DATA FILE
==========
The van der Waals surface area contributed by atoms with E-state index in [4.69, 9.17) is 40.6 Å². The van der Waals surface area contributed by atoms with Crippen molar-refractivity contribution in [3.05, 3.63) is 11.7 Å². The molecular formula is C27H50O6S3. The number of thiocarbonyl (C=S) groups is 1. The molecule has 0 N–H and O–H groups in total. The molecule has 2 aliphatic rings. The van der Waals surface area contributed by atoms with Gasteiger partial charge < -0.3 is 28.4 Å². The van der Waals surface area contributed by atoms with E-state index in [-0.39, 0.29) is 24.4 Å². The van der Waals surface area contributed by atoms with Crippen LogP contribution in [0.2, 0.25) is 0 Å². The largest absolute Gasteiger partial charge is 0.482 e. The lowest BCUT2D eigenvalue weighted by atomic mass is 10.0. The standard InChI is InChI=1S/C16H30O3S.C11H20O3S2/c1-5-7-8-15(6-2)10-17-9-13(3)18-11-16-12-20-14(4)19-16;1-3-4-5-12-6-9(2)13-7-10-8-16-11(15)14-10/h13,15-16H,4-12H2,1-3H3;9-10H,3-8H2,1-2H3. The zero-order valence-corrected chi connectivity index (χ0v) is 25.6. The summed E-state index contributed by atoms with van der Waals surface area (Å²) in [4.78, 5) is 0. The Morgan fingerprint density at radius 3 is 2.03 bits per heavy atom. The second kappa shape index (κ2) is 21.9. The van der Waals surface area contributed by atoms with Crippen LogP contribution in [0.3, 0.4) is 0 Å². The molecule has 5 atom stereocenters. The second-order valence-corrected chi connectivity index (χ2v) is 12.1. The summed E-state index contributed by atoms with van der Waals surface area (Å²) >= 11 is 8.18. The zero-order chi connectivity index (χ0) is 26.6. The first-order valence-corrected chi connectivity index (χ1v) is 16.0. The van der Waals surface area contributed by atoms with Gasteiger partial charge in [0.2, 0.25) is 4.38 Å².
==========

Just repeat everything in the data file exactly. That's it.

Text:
The van der Waals surface area contributed by atoms with E-state index in [4.69, 9.17) is 40.6 Å². The van der Waals surface area contributed by atoms with Crippen molar-refractivity contribution in [3.05, 3.63) is 11.7 Å². The molecular formula is C27H50O6S3. The number of thiocarbonyl (C=S) groups is 1. The molecule has 0 N–H and O–H groups in total. The molecule has 2 aliphatic rings. The van der Waals surface area contributed by atoms with Gasteiger partial charge < -0.3 is 28.4 Å². The van der Waals surface area contributed by atoms with E-state index in [-0.39, 0.29) is 24.4 Å². The van der Waals surface area contributed by atoms with Crippen LogP contribution in [0.2, 0.25) is 0 Å². The largest absolute Gasteiger partial charge is 0.482 e. The lowest BCUT2D eigenvalue weighted by atomic mass is 10.0. The standard InChI is InChI=1S/C16H30O3S.C11H20O3S2/c1-5-7-8-15(6-2)10-17-9-13(3)18-11-16-12-20-14(4)19-16;1-3-4-5-12-6-9(2)13-7-10-8-16-11(15)14-10/h13,15-16H,4-12H2,1-3H3;9-10H,3-8H2,1-2H3. The zero-order valence-corrected chi connectivity index (χ0v) is 25.6. The summed E-state index contributed by atoms with van der Waals surface area (Å²) in [4.78, 5) is 0. The Morgan fingerprint density at radius 3 is 2.03 bits per heavy atom. The second kappa shape index (κ2) is 21.9. The van der Waals surface area contributed by atoms with Crippen LogP contribution in [0.3, 0.4) is 0 Å². The molecule has 5 atom stereocenters. The second-order valence-corrected chi connectivity index (χ2v) is 12.1. The summed E-state index contributed by atoms with van der Waals surface area (Å²) >= 11 is 8.18. The zero-order chi connectivity index (χ0) is 26.6. The first-order valence-corrected chi connectivity index (χ1v) is 16.0. The van der Waals surface area contributed by atoms with Gasteiger partial charge in [0.2, 0.25) is 4.38 Å².